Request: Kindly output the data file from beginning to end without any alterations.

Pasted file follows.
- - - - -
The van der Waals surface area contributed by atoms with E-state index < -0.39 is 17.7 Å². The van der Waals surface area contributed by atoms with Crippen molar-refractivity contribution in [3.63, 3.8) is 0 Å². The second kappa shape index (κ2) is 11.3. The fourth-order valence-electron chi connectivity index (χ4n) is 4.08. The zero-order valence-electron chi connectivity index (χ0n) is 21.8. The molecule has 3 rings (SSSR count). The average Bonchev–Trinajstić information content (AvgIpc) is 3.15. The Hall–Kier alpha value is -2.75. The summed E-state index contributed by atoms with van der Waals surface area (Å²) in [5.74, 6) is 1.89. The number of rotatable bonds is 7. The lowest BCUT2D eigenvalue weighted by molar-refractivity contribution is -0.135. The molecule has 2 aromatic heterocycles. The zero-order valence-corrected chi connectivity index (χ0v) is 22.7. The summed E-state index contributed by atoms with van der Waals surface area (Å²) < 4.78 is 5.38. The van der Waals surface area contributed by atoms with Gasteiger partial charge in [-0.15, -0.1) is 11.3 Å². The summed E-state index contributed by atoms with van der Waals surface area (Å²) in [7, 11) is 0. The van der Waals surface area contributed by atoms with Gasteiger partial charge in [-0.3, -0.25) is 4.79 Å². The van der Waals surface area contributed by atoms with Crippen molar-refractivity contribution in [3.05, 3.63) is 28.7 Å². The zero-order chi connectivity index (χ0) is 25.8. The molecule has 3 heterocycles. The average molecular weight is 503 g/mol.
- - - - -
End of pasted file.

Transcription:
The van der Waals surface area contributed by atoms with E-state index < -0.39 is 17.7 Å². The van der Waals surface area contributed by atoms with Crippen molar-refractivity contribution in [3.63, 3.8) is 0 Å². The second kappa shape index (κ2) is 11.3. The fourth-order valence-electron chi connectivity index (χ4n) is 4.08. The zero-order valence-electron chi connectivity index (χ0n) is 21.8. The molecule has 3 rings (SSSR count). The average Bonchev–Trinajstić information content (AvgIpc) is 3.15. The Hall–Kier alpha value is -2.75. The summed E-state index contributed by atoms with van der Waals surface area (Å²) in [5.74, 6) is 1.89. The number of rotatable bonds is 7. The lowest BCUT2D eigenvalue weighted by molar-refractivity contribution is -0.135. The molecule has 2 aromatic heterocycles. The zero-order valence-corrected chi connectivity index (χ0v) is 22.7. The summed E-state index contributed by atoms with van der Waals surface area (Å²) < 4.78 is 5.38. The van der Waals surface area contributed by atoms with Gasteiger partial charge in [-0.15, -0.1) is 11.3 Å². The summed E-state index contributed by atoms with van der Waals surface area (Å²) in [7, 11) is 0. The van der Waals surface area contributed by atoms with Gasteiger partial charge in [-0.3, -0.25) is 4.79 Å². The van der Waals surface area contributed by atoms with Crippen molar-refractivity contribution in [3.05, 3.63) is 28.7 Å². The zero-order chi connectivity index (χ0) is 25.8. The molecule has 3 heterocycles. The average molecular weight is 503 g/mol.